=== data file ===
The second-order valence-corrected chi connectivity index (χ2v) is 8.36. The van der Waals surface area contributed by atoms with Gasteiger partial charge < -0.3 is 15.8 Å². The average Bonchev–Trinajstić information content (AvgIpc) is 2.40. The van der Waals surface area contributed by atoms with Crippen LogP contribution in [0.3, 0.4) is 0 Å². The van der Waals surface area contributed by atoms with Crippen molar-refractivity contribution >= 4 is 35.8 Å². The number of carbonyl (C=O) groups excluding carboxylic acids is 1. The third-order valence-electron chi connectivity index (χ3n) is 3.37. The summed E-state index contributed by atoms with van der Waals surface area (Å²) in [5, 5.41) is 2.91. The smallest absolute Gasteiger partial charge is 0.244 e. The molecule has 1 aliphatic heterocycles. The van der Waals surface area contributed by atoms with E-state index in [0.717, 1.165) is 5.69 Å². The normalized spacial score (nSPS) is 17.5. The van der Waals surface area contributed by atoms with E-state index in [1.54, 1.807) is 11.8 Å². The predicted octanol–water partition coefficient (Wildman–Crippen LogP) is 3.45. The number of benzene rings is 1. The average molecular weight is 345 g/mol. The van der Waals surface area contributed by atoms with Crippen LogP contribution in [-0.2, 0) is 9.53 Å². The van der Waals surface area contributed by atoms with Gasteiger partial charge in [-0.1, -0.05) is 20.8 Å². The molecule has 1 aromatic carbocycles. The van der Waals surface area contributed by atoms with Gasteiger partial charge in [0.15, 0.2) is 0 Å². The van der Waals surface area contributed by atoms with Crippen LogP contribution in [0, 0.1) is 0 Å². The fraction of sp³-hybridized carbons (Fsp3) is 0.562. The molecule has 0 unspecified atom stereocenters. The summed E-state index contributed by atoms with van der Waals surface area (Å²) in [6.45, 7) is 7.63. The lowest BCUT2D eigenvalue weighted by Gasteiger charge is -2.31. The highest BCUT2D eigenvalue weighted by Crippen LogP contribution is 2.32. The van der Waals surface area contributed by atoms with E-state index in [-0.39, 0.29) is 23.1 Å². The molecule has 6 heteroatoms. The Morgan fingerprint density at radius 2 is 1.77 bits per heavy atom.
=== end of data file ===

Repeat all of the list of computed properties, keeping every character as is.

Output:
The second-order valence-corrected chi connectivity index (χ2v) is 8.36. The van der Waals surface area contributed by atoms with Gasteiger partial charge < -0.3 is 15.8 Å². The average Bonchev–Trinajstić information content (AvgIpc) is 2.40. The van der Waals surface area contributed by atoms with Crippen LogP contribution in [0.3, 0.4) is 0 Å². The van der Waals surface area contributed by atoms with Crippen molar-refractivity contribution >= 4 is 35.8 Å². The number of carbonyl (C=O) groups excluding carboxylic acids is 1. The third-order valence-electron chi connectivity index (χ3n) is 3.37. The summed E-state index contributed by atoms with van der Waals surface area (Å²) in [5, 5.41) is 2.91. The smallest absolute Gasteiger partial charge is 0.244 e. The molecule has 1 aliphatic heterocycles. The van der Waals surface area contributed by atoms with E-state index in [0.717, 1.165) is 5.69 Å². The normalized spacial score (nSPS) is 17.5. The van der Waals surface area contributed by atoms with E-state index in [1.54, 1.807) is 11.8 Å². The predicted octanol–water partition coefficient (Wildman–Crippen LogP) is 3.45. The number of benzene rings is 1. The average molecular weight is 345 g/mol. The van der Waals surface area contributed by atoms with Crippen LogP contribution in [-0.2, 0) is 9.53 Å². The van der Waals surface area contributed by atoms with Gasteiger partial charge in [-0.1, -0.05) is 20.8 Å². The molecule has 1 aromatic carbocycles. The van der Waals surface area contributed by atoms with Gasteiger partial charge in [0.15, 0.2) is 0 Å². The van der Waals surface area contributed by atoms with Crippen LogP contribution in [0, 0.1) is 0 Å². The fraction of sp³-hybridized carbons (Fsp3) is 0.562. The molecule has 0 unspecified atom stereocenters. The summed E-state index contributed by atoms with van der Waals surface area (Å²) in [6.45, 7) is 7.63. The lowest BCUT2D eigenvalue weighted by Gasteiger charge is -2.31. The highest BCUT2D eigenvalue weighted by Crippen LogP contribution is 2.32. The van der Waals surface area contributed by atoms with E-state index in [-0.39, 0.29) is 23.1 Å². The molecule has 6 heteroatoms. The Morgan fingerprint density at radius 2 is 1.77 bits per heavy atom.